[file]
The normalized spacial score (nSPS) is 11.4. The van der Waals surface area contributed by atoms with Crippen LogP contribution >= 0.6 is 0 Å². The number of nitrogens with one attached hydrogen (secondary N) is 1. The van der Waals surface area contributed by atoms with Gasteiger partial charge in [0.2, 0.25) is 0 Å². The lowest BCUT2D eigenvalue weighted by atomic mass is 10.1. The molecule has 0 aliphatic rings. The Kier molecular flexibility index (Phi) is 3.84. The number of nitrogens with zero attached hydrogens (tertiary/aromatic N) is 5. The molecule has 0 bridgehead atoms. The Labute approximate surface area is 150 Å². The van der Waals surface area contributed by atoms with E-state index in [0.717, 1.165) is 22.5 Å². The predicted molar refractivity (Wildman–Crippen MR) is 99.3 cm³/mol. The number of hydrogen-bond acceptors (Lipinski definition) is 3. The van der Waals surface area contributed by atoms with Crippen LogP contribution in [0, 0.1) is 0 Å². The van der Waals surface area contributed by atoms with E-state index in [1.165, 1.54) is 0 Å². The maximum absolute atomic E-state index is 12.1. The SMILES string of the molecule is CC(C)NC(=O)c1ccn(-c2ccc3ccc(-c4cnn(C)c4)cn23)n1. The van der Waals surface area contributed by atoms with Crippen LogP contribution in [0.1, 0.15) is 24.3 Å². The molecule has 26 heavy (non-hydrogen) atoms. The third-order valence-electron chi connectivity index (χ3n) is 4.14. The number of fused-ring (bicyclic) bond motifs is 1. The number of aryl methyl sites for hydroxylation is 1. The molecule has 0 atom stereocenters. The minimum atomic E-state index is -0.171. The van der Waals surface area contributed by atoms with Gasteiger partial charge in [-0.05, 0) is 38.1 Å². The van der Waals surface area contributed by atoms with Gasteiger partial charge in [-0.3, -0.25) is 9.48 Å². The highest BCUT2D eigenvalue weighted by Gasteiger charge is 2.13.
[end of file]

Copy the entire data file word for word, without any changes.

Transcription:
The normalized spacial score (nSPS) is 11.4. The van der Waals surface area contributed by atoms with Crippen LogP contribution >= 0.6 is 0 Å². The number of nitrogens with one attached hydrogen (secondary N) is 1. The van der Waals surface area contributed by atoms with Gasteiger partial charge in [0.2, 0.25) is 0 Å². The lowest BCUT2D eigenvalue weighted by atomic mass is 10.1. The molecule has 0 aliphatic rings. The Kier molecular flexibility index (Phi) is 3.84. The number of nitrogens with zero attached hydrogens (tertiary/aromatic N) is 5. The molecule has 0 bridgehead atoms. The Labute approximate surface area is 150 Å². The van der Waals surface area contributed by atoms with E-state index in [0.717, 1.165) is 22.5 Å². The predicted molar refractivity (Wildman–Crippen MR) is 99.3 cm³/mol. The number of hydrogen-bond acceptors (Lipinski definition) is 3. The van der Waals surface area contributed by atoms with Crippen LogP contribution in [0, 0.1) is 0 Å². The van der Waals surface area contributed by atoms with E-state index in [1.165, 1.54) is 0 Å². The maximum absolute atomic E-state index is 12.1. The SMILES string of the molecule is CC(C)NC(=O)c1ccn(-c2ccc3ccc(-c4cnn(C)c4)cn23)n1. The van der Waals surface area contributed by atoms with Crippen LogP contribution in [0.1, 0.15) is 24.3 Å². The molecule has 26 heavy (non-hydrogen) atoms. The third-order valence-electron chi connectivity index (χ3n) is 4.14. The number of fused-ring (bicyclic) bond motifs is 1. The number of aryl methyl sites for hydroxylation is 1. The molecule has 0 atom stereocenters. The minimum atomic E-state index is -0.171. The van der Waals surface area contributed by atoms with Gasteiger partial charge in [-0.05, 0) is 38.1 Å². The van der Waals surface area contributed by atoms with Gasteiger partial charge in [-0.3, -0.25) is 9.48 Å². The highest BCUT2D eigenvalue weighted by Gasteiger charge is 2.13.